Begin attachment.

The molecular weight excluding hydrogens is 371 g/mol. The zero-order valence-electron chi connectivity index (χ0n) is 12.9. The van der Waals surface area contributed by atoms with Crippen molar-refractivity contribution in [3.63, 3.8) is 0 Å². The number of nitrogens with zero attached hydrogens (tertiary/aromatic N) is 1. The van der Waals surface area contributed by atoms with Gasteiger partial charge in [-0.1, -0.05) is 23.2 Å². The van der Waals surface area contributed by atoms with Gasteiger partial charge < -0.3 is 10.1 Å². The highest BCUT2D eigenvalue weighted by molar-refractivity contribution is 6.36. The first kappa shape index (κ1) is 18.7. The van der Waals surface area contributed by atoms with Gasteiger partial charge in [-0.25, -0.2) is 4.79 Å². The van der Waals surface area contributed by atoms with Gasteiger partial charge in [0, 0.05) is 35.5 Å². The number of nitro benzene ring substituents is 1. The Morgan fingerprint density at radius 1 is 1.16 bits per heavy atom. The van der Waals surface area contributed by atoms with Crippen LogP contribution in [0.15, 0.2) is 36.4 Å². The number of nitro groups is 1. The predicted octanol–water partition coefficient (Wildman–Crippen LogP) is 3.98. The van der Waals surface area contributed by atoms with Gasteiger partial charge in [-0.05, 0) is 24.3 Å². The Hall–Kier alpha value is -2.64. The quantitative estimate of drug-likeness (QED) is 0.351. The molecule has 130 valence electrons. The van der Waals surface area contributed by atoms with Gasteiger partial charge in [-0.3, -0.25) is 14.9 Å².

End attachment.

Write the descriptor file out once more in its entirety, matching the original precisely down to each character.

The molecular weight excluding hydrogens is 371 g/mol. The zero-order valence-electron chi connectivity index (χ0n) is 12.9. The van der Waals surface area contributed by atoms with Crippen molar-refractivity contribution in [3.63, 3.8) is 0 Å². The number of nitrogens with zero attached hydrogens (tertiary/aromatic N) is 1. The van der Waals surface area contributed by atoms with Gasteiger partial charge in [-0.1, -0.05) is 23.2 Å². The van der Waals surface area contributed by atoms with Gasteiger partial charge < -0.3 is 10.1 Å². The highest BCUT2D eigenvalue weighted by molar-refractivity contribution is 6.36. The first kappa shape index (κ1) is 18.7. The van der Waals surface area contributed by atoms with Gasteiger partial charge in [-0.25, -0.2) is 4.79 Å². The van der Waals surface area contributed by atoms with Gasteiger partial charge in [0, 0.05) is 35.5 Å². The number of nitro benzene ring substituents is 1. The Morgan fingerprint density at radius 1 is 1.16 bits per heavy atom. The van der Waals surface area contributed by atoms with Crippen LogP contribution in [0.15, 0.2) is 36.4 Å². The number of nitro groups is 1. The predicted octanol–water partition coefficient (Wildman–Crippen LogP) is 3.98. The van der Waals surface area contributed by atoms with Gasteiger partial charge in [-0.05, 0) is 24.3 Å². The Hall–Kier alpha value is -2.64. The quantitative estimate of drug-likeness (QED) is 0.351. The molecule has 130 valence electrons. The van der Waals surface area contributed by atoms with Gasteiger partial charge in [-0.3, -0.25) is 14.9 Å².